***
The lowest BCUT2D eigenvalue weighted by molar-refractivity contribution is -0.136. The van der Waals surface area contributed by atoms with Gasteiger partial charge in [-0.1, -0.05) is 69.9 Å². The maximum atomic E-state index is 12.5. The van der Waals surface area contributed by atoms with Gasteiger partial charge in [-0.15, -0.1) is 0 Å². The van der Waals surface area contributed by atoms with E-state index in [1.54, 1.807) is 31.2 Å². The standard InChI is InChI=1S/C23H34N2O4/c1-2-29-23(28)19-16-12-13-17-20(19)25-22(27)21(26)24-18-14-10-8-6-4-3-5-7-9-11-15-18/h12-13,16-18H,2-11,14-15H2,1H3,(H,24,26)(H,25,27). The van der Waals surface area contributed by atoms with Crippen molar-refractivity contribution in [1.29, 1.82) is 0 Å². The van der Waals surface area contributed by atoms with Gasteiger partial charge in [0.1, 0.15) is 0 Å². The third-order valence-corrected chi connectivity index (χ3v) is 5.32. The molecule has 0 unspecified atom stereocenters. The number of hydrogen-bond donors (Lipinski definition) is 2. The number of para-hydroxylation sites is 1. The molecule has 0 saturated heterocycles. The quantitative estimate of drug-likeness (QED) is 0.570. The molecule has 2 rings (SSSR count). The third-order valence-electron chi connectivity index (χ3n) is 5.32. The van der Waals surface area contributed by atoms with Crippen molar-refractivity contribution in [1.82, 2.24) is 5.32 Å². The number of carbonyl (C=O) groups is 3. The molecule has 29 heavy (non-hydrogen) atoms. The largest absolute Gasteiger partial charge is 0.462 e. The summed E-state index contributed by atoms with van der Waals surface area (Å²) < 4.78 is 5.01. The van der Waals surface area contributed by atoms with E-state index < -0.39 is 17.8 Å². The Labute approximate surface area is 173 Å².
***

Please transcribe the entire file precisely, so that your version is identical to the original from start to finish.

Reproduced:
The lowest BCUT2D eigenvalue weighted by molar-refractivity contribution is -0.136. The van der Waals surface area contributed by atoms with Gasteiger partial charge in [-0.1, -0.05) is 69.9 Å². The maximum atomic E-state index is 12.5. The van der Waals surface area contributed by atoms with Gasteiger partial charge in [-0.15, -0.1) is 0 Å². The van der Waals surface area contributed by atoms with E-state index in [1.54, 1.807) is 31.2 Å². The standard InChI is InChI=1S/C23H34N2O4/c1-2-29-23(28)19-16-12-13-17-20(19)25-22(27)21(26)24-18-14-10-8-6-4-3-5-7-9-11-15-18/h12-13,16-18H,2-11,14-15H2,1H3,(H,24,26)(H,25,27). The van der Waals surface area contributed by atoms with Crippen molar-refractivity contribution in [1.29, 1.82) is 0 Å². The van der Waals surface area contributed by atoms with Gasteiger partial charge in [0.1, 0.15) is 0 Å². The third-order valence-corrected chi connectivity index (χ3v) is 5.32. The molecule has 0 unspecified atom stereocenters. The number of hydrogen-bond donors (Lipinski definition) is 2. The number of para-hydroxylation sites is 1. The molecule has 0 saturated heterocycles. The quantitative estimate of drug-likeness (QED) is 0.570. The molecule has 2 rings (SSSR count). The third-order valence-electron chi connectivity index (χ3n) is 5.32. The van der Waals surface area contributed by atoms with Crippen molar-refractivity contribution in [1.82, 2.24) is 5.32 Å². The number of carbonyl (C=O) groups is 3. The molecule has 29 heavy (non-hydrogen) atoms. The largest absolute Gasteiger partial charge is 0.462 e. The summed E-state index contributed by atoms with van der Waals surface area (Å²) < 4.78 is 5.01. The van der Waals surface area contributed by atoms with E-state index < -0.39 is 17.8 Å². The Labute approximate surface area is 173 Å².